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April 9, 2014

Jonathan Tobin: Why Did Kerry Lie About Israeli Blame?

Samuel G. Freedman: A resolution 70 years later for a father's unsettling legacy of ashes from Dachau

Jessica Ivins: A resolution 70 years later for a father's unsettling legacy of ashes from Dachau

Kim Giles: Asking for help is not weakness

Kathy Kristof and Barbara Hoch Marcus: 7 Great Growth Israeli Stocks

Matthew Mientka: How Beans, Peas, And Chickpeas Cleanse Bad Cholesterol and Lowers Risk of Heart Disease

Sabrina Bachai: 5 At-Home Treatments For Headaches

The Kosher Gourmet by Daniel Neman Have yourself a matzo ball: The secrets bubby never told you and recipes she could have never imagined

April 8, 2014

Lori Nawyn: At Your Wit's End and Back: Finding Peace

Susan B. Garland and Rachel L. Sheedy: Strategies Married Couples Can Use to Boost Benefits

David Muhlbaum: Smart Tax Deductions Non-Itemizers Can Claim

Jill Weisenberger, M.S., R.D.N., C.D.E : Before You Lose Your Mental Edge

Dana Dovey: Coffee Drinkers Rejoice! Your Cup Of Joe Can Prevent Death From Liver Disease

Chris Weller: Electric 'Thinking Cap' Puts Your Brain Power Into High Gear

The Kosher Gourmet by Marlene Parrish A gift of hazelnuts keeps giving --- for a variety of nutty recipes: Entree, side, soup, dessert

April 4, 2014

Rabbi David Gutterman: The Word for Nothing Means Everything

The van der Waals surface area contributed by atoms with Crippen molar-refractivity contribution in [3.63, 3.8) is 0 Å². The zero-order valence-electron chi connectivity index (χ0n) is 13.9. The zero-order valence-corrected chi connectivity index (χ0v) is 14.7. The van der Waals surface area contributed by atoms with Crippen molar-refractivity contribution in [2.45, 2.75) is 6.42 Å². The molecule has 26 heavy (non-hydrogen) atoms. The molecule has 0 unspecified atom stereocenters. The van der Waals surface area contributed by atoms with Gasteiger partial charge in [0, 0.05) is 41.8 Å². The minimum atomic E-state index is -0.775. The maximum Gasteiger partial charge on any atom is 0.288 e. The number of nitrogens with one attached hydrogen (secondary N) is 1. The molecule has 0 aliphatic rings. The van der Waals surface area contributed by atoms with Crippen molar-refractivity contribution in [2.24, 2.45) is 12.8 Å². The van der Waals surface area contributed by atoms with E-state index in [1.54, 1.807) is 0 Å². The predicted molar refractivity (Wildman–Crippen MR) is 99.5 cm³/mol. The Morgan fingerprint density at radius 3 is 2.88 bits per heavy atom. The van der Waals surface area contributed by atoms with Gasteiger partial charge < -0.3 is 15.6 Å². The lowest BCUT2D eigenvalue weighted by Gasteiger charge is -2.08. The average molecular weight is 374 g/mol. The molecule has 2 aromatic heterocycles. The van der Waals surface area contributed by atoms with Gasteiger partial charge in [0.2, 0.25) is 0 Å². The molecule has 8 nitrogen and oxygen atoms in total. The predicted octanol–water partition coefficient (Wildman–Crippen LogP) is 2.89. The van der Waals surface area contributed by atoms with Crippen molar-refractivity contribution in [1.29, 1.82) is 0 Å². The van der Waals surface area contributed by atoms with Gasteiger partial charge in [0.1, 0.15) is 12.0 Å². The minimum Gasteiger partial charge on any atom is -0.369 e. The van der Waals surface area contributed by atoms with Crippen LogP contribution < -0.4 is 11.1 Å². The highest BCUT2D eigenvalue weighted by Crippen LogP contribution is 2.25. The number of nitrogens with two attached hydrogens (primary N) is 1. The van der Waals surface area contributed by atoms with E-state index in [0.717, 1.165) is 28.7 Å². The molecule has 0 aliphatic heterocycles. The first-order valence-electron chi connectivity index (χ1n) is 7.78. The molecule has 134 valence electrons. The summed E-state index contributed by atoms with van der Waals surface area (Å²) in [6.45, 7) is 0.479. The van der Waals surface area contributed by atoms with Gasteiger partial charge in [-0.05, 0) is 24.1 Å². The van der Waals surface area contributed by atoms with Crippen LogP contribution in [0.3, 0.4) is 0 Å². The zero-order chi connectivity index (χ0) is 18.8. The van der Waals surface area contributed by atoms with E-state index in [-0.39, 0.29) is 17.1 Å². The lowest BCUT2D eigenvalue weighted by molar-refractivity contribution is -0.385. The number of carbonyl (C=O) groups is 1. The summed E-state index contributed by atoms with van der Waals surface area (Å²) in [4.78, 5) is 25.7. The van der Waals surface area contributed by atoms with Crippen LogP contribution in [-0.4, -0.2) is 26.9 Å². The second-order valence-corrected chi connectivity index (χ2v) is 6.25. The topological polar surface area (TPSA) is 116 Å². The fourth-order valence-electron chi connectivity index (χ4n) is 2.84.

Charles Krauthammer: Kerry's folly, Chapter 3

Amy Peterson: A life of love: How to build lasting relationships with your children

John Ericson: Older Women: Save Your Heart, Prevent Stroke Don't Drink Diet

John Ericson: Why 50 million Americans will still have spring allergies after taking meds

Cameron Huddleston: Best and Worst Buys of April 2014

Stacy Rapacon: Great Mutual Funds for Young Investors

Sarah Boesveld: Teacher keeps promise to mail thousands of former students letters written by their past selves

The Kosher Gourmet by Sharon Thompson Anyone can make a salad, you say. But can they make a great salad? (SECRETS, TESTED TECHNIQUES + 4 RECIPES, INCLUDING DRESSINGS)

April 2, 2014

Paul Greenberg: Death and joy in the spring

Dan Barry: Should South Carolina Jews be forced to maintain this chimney built by Germans serving the Nazis?

Mayra Bitsko: Save me! An alien took over my child's personality

Frank Clayton: Get happy: 20 scientifically proven happiness activities

Susan Scutti: It's Genetic! Obesity and the 'Carb Breakdown' Gene

Lecia Bushak: Why Hand Sanitizer May Actually Harm Your Health

Stacy Rapacon: Great Funds You Can Own for $500 or Less

Cameron Huddleston: 7 Ways to Save on Home Decor

The Kosher Gourmet by Steve Petusevsky Exploring ingredients as edible-stuffed containers (TWO RECIPES + TIPS & TECHINQUES)